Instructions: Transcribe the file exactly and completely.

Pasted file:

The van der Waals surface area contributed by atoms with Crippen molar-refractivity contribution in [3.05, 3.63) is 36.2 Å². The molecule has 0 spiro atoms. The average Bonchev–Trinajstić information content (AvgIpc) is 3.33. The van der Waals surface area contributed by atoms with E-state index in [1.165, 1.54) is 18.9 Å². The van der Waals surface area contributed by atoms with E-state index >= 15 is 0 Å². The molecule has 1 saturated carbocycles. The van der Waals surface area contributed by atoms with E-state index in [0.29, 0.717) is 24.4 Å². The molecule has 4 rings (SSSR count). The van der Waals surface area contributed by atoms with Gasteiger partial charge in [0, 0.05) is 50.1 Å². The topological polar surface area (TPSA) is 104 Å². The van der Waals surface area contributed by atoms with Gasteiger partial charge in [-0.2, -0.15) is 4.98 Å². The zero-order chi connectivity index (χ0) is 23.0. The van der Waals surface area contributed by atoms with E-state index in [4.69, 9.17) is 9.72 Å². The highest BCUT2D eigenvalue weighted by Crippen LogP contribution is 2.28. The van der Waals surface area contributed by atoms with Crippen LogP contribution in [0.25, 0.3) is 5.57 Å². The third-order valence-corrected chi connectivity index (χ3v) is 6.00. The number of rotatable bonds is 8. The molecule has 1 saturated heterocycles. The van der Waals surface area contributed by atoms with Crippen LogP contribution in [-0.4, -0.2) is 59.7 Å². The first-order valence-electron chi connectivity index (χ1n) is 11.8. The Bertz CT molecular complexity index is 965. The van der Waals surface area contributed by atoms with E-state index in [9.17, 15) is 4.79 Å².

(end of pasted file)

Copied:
The van der Waals surface area contributed by atoms with Crippen molar-refractivity contribution in [3.05, 3.63) is 36.2 Å². The molecule has 0 spiro atoms. The average Bonchev–Trinajstić information content (AvgIpc) is 3.33. The van der Waals surface area contributed by atoms with E-state index in [1.165, 1.54) is 18.9 Å². The van der Waals surface area contributed by atoms with E-state index >= 15 is 0 Å². The molecule has 1 saturated carbocycles. The van der Waals surface area contributed by atoms with E-state index in [0.29, 0.717) is 24.4 Å². The molecule has 4 rings (SSSR count). The van der Waals surface area contributed by atoms with Gasteiger partial charge in [0, 0.05) is 50.1 Å². The topological polar surface area (TPSA) is 104 Å². The van der Waals surface area contributed by atoms with Gasteiger partial charge in [-0.2, -0.15) is 4.98 Å². The zero-order chi connectivity index (χ0) is 23.0. The van der Waals surface area contributed by atoms with E-state index in [4.69, 9.17) is 9.72 Å². The highest BCUT2D eigenvalue weighted by Crippen LogP contribution is 2.28. The van der Waals surface area contributed by atoms with Crippen LogP contribution in [0.25, 0.3) is 5.57 Å². The third-order valence-corrected chi connectivity index (χ3v) is 6.00. The number of rotatable bonds is 8. The molecule has 1 saturated heterocycles. The van der Waals surface area contributed by atoms with Crippen LogP contribution in [-0.4, -0.2) is 59.7 Å². The first-order valence-electron chi connectivity index (χ1n) is 11.8. The Bertz CT molecular complexity index is 965. The van der Waals surface area contributed by atoms with E-state index in [9.17, 15) is 4.79 Å².